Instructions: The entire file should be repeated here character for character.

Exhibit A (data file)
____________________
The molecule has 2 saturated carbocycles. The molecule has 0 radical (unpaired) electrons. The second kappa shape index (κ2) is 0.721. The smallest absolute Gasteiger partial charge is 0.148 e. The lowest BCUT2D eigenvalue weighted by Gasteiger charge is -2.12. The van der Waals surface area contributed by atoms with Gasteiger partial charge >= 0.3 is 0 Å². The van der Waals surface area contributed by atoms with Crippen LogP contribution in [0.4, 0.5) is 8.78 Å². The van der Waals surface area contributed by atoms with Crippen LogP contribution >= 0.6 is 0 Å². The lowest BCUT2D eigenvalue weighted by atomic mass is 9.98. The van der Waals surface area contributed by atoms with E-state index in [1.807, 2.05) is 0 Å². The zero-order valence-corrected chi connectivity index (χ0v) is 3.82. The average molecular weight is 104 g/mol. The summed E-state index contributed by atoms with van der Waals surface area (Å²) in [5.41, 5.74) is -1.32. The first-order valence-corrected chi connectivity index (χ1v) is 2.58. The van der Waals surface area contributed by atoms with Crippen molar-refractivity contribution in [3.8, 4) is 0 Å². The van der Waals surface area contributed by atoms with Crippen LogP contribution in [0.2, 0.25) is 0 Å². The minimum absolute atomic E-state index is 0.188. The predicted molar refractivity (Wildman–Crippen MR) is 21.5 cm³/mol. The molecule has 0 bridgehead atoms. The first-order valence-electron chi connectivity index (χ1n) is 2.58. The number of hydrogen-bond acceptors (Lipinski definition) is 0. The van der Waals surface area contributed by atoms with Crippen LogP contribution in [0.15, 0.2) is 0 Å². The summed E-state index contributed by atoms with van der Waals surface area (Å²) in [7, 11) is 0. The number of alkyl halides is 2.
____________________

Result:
The molecule has 2 saturated carbocycles. The molecule has 0 radical (unpaired) electrons. The second kappa shape index (κ2) is 0.721. The smallest absolute Gasteiger partial charge is 0.148 e. The lowest BCUT2D eigenvalue weighted by Gasteiger charge is -2.12. The van der Waals surface area contributed by atoms with Gasteiger partial charge >= 0.3 is 0 Å². The van der Waals surface area contributed by atoms with Crippen LogP contribution in [0.4, 0.5) is 8.78 Å². The van der Waals surface area contributed by atoms with Crippen LogP contribution >= 0.6 is 0 Å². The lowest BCUT2D eigenvalue weighted by atomic mass is 9.98. The van der Waals surface area contributed by atoms with E-state index in [1.807, 2.05) is 0 Å². The zero-order valence-corrected chi connectivity index (χ0v) is 3.82. The average molecular weight is 104 g/mol. The summed E-state index contributed by atoms with van der Waals surface area (Å²) in [5.41, 5.74) is -1.32. The first-order valence-corrected chi connectivity index (χ1v) is 2.58. The van der Waals surface area contributed by atoms with Crippen molar-refractivity contribution in [3.8, 4) is 0 Å². The van der Waals surface area contributed by atoms with Crippen LogP contribution in [0.2, 0.25) is 0 Å². The minimum absolute atomic E-state index is 0.188. The predicted molar refractivity (Wildman–Crippen MR) is 21.5 cm³/mol. The molecule has 0 bridgehead atoms. The first-order valence-electron chi connectivity index (χ1n) is 2.58. The number of hydrogen-bond acceptors (Lipinski definition) is 0. The van der Waals surface area contributed by atoms with Crippen LogP contribution in [0.15, 0.2) is 0 Å². The summed E-state index contributed by atoms with van der Waals surface area (Å²) in [7, 11) is 0. The number of alkyl halides is 2.